Stuffed zucchini blossoms: the stove top method (Κολοκυθοανθοι γεμιστοι)

As soon as summer arrives, my cravings for stuffed zucchini blossoms begins. Stuffed zucchini blossoms are a summer staple dish in many Greek homes. They are incredibly delicate and have a subtle flavour, taking well to aromatics such as fresh herbs and lemon or for a more spicy approach, fresh grated tomato and smoky bukovo chilli flakes.

There are two ways in which the blossoms are traditionally prepared in Greece; either via a stove top method or baked in the oven. Both ways of preparing the blossoms is delicious and usually really comes down to how you were taught by your mother or grandmother. In this post, I'm offering the stove top method and a follow up post will feature the baked method!

While zucchini blossoms are relatively cheap and easy to buy at markets in Greece, the same is not true in Australia. Although, they do make an appearance at some of our farmer's markets and are of high quality, the blossoms are often only available in small quantities with and come with a hefty price tag (when compared to markets in Greece). So this year, I decided to grow my own and I have reaped the rewards. From a couple of zucchini plants we have had a bounty of blossoms and their small young tender zucchini.

If you do grow your own, it is always best to pick the blossoms in the morning while they are open. If your blooms have wilted you can also pop them in some cold water for about ten or fifteen minutes to refresh the blooms. If you don't pick the blossoms early they will close up and you cannot open them without tearing the delicate petals.

This recipe is perfect for vegetarians or vegans. I have used my mother in law's suggested recipe but experimented with a mixture of brown rice and quinoa (instead of the usual white carolina rice). I also used  one of the beautiful spices from the Greek company 'Sparoza' which gives the final dish a brilliant lemony tang.  Feel free to experiment with the herbs or spices you wish to add. If you don't add the lemon in this dish you can opt instead to use about a cup and half of freshly grated tomato and a touch of bukovo chilli flakes (to taste) added to the stuffing mixture.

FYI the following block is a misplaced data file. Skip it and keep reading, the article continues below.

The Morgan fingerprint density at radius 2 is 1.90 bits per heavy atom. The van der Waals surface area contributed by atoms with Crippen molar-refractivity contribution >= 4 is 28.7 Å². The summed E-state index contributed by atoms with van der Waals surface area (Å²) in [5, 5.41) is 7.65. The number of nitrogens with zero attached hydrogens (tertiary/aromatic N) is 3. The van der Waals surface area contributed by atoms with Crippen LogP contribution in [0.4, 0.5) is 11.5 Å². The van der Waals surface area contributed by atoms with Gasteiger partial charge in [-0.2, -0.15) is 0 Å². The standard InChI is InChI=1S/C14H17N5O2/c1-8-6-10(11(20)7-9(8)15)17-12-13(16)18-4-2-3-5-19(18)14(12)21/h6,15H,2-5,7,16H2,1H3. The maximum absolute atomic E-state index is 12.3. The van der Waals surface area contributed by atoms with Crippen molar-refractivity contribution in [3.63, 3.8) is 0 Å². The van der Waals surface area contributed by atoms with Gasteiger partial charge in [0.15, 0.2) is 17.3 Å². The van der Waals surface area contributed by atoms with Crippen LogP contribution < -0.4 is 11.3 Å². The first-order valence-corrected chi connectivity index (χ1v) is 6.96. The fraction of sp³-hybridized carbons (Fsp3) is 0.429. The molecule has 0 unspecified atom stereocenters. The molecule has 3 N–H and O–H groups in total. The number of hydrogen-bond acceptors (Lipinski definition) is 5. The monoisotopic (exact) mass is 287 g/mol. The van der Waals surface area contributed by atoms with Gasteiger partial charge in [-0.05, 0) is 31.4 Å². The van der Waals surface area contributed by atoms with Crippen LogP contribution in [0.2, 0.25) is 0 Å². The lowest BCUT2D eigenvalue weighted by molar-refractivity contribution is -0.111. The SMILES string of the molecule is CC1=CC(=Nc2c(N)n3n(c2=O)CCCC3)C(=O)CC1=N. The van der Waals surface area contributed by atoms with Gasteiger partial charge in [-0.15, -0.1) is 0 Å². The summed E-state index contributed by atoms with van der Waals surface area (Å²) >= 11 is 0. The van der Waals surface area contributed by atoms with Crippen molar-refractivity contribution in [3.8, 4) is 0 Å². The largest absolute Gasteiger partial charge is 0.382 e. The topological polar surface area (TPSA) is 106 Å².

Stuffed zucchini blossoms: the stove top method (Κολοκυθοανθοί γεμιστοί)

About 30 zucchini flowers
1/2 cup of brown basmati rice
1/2 cup white quinoa
1 small finely chopped red onion
4 freshly green shallots, finely chopped
1/2 bunch finely chopped parsley
1/2 bunch finely chopped fresh mint
1/2 bunch of finely chopped fresh dill
1 tablespoon Sparoza herb & spice blend with lemon zest
1/2 cup pine nuts
Kallas lemon sea salt and freshly ground black pepper to taste 
2 tablespoons of EVOO (plus extra to coat the bottom of the saucepan)
1 & 1/2 cups of water
Juice from 1-2 fresh lemons, to taste


1. Place the flowers in a large bowl of cold water and remove the stems. Drain well.
2. Place the rice and quinoa in a colander and rinse with running water to remove excess starch. Set aside.
3. Make the stuffing: in a bowl, mix together the rice, quinoa, onion, shallots, pine nuts, parsley, mint, dill, Sparoza spice blend and olive oil. Season to taste.
4. Using a spoon, very carefully stuff each flower with some mixture, taking care not to split or tear the flower. Once filled, fold over the ends of the petals.
5. Add olive oil to the bottom of a saucepan (the pan should be large enough to hold all the flowers in one circular layer).
6. Arrange the flowers in the saucepan in a circular pattern, side by side.
7. Pour 1.5 cups of water in each saucepan, the lemon juice and an extra drizzle of olive oil. The water should come up to just under the height of the zucchini flowers.
7. Place a sheet of baking paper and a large inverted plate to cover the flowers. Place the saucepan on  medium heat on your stove top and cooking for about 30-40 minutes or until most of the liquid has been absorbed.

No comments

Post a Comment

Thank you for your comments, I really appreciate every single one!

© Mulberry and Pomegranate
Maira Gall